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The History of Log Cabins

Log cabins were not the first dwellings built in the United States despite their name. Log cabins were first built in Sweden and Finland by emigrants. Eventually, they became homes for foresters and were painted and decorated with chinking. Today, they are still a popular choice for a cozy vacation home like the Beavers Bend Lodging, but their history is much longer than we might think. Read on to learn more about the evolution of log cabins.

Emigrants built log cabins from Sweden and Finland.

Scandinavian emigrants, especially those from the forests of Scandinavia, were well-versed in the technique of building log cabins. The Scandinavian region has great straight tree trunks, making it easy to create a log cabin. A log cabin can be erected within days by a family, and the materials used in log construction do not require a chemical reaction to harden. Older towns in Northern Scandinavia have been made of log houses and decorated with board paneling. Finland is also a fully developed country for log cabin construction.

The first log cabins were built in the Swedish colony of Nya Sverige on the Delaware River in 1638. The settlers mainly were Forest Finns, whose country of origin was Finland. The settlement only lasted a couple of decades before being absorbed by the Dutch colony of New Amsterdam. However, many of these settlers remained and made log cabins their home. The construction technique proved to be suited to the early settlers’ needs. Small sailing ships couldn’t transport large quantities of building materials across the ocean, so the early colonists could rely on the craftsmanship of the Europeans who built log cabins.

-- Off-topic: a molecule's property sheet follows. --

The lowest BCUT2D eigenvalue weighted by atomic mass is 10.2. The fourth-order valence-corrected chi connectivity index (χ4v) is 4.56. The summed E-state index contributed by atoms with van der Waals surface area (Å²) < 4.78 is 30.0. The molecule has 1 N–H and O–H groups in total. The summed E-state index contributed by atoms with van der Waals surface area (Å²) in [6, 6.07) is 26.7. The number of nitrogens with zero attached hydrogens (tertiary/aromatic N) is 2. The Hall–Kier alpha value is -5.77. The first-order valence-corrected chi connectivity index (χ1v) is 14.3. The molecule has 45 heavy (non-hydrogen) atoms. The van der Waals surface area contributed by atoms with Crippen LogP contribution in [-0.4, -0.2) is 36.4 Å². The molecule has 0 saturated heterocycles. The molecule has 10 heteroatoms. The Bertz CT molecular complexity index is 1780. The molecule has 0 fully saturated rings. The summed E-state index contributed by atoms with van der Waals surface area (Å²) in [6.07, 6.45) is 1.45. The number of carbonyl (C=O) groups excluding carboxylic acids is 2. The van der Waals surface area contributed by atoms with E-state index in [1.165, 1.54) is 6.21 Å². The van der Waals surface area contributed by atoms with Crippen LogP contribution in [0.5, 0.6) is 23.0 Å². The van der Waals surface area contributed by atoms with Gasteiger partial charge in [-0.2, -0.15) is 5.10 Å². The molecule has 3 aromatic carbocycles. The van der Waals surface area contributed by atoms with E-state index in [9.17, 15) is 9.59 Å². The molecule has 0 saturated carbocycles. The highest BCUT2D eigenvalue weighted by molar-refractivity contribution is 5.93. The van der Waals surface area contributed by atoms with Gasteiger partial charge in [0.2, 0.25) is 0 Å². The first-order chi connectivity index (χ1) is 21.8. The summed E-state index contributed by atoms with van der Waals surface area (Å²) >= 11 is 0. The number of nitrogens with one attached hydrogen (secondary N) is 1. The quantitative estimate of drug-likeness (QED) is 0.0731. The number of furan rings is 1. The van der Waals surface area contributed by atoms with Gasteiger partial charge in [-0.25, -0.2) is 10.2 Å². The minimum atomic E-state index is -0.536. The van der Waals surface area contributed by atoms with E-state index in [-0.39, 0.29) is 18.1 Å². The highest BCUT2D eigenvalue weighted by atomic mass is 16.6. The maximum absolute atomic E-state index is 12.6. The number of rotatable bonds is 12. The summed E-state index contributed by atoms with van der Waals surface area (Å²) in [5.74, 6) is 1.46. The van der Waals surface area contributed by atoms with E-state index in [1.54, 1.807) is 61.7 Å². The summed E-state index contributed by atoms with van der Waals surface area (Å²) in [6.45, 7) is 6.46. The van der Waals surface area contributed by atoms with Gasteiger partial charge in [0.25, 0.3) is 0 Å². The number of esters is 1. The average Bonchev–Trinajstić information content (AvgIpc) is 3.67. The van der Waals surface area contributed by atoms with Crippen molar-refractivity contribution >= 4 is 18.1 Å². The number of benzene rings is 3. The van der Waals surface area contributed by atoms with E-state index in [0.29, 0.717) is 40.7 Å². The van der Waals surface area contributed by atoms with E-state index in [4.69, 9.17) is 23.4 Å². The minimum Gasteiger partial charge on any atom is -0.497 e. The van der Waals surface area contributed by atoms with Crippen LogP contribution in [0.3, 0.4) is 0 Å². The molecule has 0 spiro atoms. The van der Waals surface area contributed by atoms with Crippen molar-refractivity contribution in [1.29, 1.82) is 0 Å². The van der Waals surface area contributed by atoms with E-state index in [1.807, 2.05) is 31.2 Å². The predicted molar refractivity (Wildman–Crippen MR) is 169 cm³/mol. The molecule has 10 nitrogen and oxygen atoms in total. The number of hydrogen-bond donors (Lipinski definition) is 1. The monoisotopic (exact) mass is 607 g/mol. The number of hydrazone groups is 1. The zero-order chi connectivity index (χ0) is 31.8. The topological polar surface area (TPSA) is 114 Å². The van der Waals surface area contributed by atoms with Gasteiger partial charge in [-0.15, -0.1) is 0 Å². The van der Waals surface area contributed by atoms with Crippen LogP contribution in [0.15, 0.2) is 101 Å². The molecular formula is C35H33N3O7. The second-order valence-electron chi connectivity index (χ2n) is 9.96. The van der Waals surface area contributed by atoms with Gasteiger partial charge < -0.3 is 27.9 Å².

Log cabins became homes for woodsmen.

Before log cabins became popular as homes, they were built by woodsmen. They used local materials like rocks mixed with lime mortar, mud and straw, and small pieces of wood for the chinking material. Today’s log cabins are used as summer houses, home offices, and extra rooms in the garden. A log cabin’s interior is typically made of logs, as are the log floors and walls.

In the late 1800s, logging declined dramatically. As prime pine stands were exhausted, the sawmilling industry virtually vanished. However, during the Great Depression, the Civilian Conservation Corps built thousands of log cabins in parks nationwide as part of President Franklin D. Roosevelt’s jobs program. One log cabin built during this period was the Timberline Lodge on Mount Hood, a log structure dedicated by Roosevelt.

Log cabins were painted.

The humble log cabin was once a common place for settlers. Abe Lincoln was raised in one. Though it has a troubled history, log cabins are still an iconic part of American culture. Unfortunately, they are also linked to slavery, poverty, and environmental wreckage. Nevertheless, C.A. Weslager, a prominent American architect, declared them “good.”